In the years following the French Revolution of 1789, a large number of Frenchmen fled France and took refuge abroad. Nearly one percent of the French population abruptly left France, including many members of the royal family and the French aristocracy, as well as priests, clergymen and others who had lost lands and privileges during the great uprisings.
While a large number of these émigrés gathered in Germany, Belgium, Switzerland, and in the United States, a significant number – particularly those from Normandy and north western France – found a safe haven in Great Britain. Though the British had nothing to gain politically from helping the Catholic French, Britain was, in fact, the only European nation to reach out to the émigrés with financial assistance.
The French refugees found an established French-speaking community in England where the Huguenots had previously settled. Some made their homes in Richmond, Surrey, though the largest community of émigrés settled in London, where they found a strong social structure and an active political lobby. In 1796, England’s Alien’s Act was renewed, and all émigrés were moved inland from the coasts and Channel Island.
By 1801, London’s West End and the Parish of St. Marylebone were populated with a substantial number of French political refugees. Aside from the 4,000 or so lay French Catholics, the area was home to some 5,600 priests and clergymen as well.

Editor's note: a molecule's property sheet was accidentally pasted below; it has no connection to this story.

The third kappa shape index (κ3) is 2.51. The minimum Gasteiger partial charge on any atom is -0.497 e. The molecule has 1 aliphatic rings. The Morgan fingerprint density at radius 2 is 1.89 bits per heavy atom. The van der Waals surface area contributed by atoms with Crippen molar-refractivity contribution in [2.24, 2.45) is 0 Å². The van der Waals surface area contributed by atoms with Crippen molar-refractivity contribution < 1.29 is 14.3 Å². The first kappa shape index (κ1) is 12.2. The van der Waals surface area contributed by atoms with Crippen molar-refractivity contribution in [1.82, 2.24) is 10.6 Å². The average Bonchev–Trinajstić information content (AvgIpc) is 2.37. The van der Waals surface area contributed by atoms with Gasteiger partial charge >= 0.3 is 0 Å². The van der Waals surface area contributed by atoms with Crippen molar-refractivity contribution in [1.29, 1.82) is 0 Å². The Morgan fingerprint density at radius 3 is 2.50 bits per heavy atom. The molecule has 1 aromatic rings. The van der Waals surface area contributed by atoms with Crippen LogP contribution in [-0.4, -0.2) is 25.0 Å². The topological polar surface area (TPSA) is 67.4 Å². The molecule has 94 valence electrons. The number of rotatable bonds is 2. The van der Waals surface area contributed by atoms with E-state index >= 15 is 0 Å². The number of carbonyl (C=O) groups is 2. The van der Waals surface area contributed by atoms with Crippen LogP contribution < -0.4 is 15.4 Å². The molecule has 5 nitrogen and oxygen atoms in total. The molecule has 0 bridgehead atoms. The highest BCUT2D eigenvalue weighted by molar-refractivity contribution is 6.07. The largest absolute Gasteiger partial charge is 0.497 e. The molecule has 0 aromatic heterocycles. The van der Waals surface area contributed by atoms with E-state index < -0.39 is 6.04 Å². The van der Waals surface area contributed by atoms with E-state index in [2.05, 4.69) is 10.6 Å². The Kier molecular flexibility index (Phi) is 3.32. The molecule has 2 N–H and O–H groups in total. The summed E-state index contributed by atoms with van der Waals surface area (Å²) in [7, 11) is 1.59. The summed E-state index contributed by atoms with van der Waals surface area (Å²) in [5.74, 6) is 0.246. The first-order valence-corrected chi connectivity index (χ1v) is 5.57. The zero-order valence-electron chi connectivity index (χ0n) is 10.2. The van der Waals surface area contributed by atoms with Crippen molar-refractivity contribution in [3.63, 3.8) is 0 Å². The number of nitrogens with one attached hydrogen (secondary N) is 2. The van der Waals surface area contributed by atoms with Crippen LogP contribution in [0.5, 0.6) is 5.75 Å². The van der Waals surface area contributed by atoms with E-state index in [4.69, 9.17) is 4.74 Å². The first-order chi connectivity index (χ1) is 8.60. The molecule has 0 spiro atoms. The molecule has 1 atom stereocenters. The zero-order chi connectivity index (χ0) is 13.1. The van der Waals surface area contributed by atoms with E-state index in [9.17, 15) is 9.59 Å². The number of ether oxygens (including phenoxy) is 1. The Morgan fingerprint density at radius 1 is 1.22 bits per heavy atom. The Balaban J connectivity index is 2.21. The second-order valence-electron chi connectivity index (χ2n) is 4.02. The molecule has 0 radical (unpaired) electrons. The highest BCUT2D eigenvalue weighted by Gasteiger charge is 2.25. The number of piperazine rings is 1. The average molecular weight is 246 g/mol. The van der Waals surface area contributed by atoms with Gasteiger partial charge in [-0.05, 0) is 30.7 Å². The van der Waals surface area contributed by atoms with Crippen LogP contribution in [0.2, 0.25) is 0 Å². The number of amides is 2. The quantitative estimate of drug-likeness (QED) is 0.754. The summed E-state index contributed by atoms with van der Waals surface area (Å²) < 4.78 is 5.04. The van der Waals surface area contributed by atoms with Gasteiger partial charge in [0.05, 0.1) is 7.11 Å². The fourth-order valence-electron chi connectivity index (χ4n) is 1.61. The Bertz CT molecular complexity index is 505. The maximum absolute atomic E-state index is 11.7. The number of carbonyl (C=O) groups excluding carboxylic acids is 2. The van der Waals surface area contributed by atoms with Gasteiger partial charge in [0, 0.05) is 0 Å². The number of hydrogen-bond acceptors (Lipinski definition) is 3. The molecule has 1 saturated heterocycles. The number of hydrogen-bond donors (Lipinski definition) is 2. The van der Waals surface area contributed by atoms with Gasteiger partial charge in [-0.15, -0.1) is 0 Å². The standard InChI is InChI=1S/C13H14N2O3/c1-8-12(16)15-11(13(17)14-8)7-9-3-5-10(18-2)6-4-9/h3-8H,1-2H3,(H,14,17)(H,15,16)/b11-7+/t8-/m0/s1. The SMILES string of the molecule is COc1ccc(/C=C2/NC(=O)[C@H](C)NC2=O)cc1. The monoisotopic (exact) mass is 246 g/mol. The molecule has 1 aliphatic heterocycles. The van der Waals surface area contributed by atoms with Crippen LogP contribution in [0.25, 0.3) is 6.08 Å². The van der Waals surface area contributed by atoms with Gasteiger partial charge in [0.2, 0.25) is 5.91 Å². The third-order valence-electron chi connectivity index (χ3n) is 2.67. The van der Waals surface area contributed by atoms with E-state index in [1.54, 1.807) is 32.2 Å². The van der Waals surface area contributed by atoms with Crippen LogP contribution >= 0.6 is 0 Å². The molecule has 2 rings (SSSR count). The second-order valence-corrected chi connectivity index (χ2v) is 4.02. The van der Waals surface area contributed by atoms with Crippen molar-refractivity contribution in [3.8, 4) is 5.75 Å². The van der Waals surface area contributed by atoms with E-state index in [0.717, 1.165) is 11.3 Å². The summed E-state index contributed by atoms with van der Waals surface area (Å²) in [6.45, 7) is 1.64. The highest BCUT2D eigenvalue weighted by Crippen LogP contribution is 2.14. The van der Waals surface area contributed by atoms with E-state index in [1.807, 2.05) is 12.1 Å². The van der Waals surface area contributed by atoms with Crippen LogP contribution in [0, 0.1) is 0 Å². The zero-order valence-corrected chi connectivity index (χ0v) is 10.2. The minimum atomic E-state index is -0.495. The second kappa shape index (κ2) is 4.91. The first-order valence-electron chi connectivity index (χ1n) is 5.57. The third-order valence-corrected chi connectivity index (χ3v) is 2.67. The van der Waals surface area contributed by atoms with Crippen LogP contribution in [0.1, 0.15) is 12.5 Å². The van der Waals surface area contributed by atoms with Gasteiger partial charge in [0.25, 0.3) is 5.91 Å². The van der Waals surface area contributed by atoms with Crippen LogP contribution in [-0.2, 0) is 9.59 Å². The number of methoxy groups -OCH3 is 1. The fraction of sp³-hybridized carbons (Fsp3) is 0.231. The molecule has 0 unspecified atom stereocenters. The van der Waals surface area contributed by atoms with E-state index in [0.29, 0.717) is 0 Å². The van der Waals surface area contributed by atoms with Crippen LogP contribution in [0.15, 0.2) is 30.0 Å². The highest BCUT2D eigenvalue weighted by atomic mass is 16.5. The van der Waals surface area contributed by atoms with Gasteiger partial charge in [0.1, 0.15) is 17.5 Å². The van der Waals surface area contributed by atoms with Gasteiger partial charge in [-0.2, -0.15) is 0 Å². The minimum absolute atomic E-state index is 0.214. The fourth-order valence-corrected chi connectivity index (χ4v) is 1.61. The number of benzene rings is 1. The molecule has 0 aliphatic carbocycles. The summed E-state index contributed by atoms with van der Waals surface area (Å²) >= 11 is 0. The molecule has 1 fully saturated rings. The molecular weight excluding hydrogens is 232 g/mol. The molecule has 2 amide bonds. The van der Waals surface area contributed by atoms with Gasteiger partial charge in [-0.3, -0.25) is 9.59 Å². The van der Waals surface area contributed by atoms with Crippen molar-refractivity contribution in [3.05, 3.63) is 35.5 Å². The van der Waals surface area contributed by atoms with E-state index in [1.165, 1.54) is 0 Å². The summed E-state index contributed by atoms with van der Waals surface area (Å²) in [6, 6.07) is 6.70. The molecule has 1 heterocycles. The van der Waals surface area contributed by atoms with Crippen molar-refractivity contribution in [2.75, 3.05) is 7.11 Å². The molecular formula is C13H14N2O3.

Other French communities thrived in London as well. Some settled in Soho where the Huguenots had established a French community. Others made their homes along Tottenham Court Road, Thames Street, Aldgate, Cripplegate, Temple Bar, Bishopsgate, and Shoreditch. Others still settled in Somers Town near Old Pancras Church, which was a predominantly Catholic area and the traditional burial grounds for English Catholics.
Of course, many members of the royal family and the aristocracy found a comfortable home in England as well. The comte d’Artois, the brother of Louis XVI, who would later become King Charles X spent the majority of the Revolutionary War and the Napoleonic years in England. Louis-Philippe, the duc d’Orleans (who would later become King Louis-Philippe) also took refuge in England after spending a number of years in Scandinavia and the United States.
A few émigrés were lucky enough to have English relatives who welcomed them into their homes. These were typically Stuart supporters who had followed James II to France. Many Walshes and Dillons, as well as the Duc and Duchesse de FitzJames numbered among the émigrés who fled to England at this time.
A large number of émigrés were not so lucky, unfortunately. The poorest settled in St. George’s Fields, Southwark, and many fell ill and died. Though a significant number suffered gravely during this time, this fact is often overlooked due to the fact that the more prominent émigrés were wealthy members of the church or aristocracy. Some prominent Britons like the Duchess of York and John Eardley Wilmot worked tirelessly to raise awareness. Through their efforts, they provided a measure of relief for the suffering émigré population.
Many working class émigrés were industrious, however, and established themselves fairly quickly. Some offered lessons in French, dancing, fencing, and chess. Others became tailors, seamstresses and hatmakers. Some opened boarding houses and restaurants. A number found work with the Post Office which gave them safe access to France where they were able to gather information.
The émigrés left a mark on England in more ways than one. Chapels, hospitals and schools were constructed by these industrious immigrants – many of which still remain today. St. Cross in Dudley Court, Soho Square, was the first built, followed by others in Somers Town, St. George’s Fields, Tottenham, and St. Mareylebone.
Filed under: Immigration
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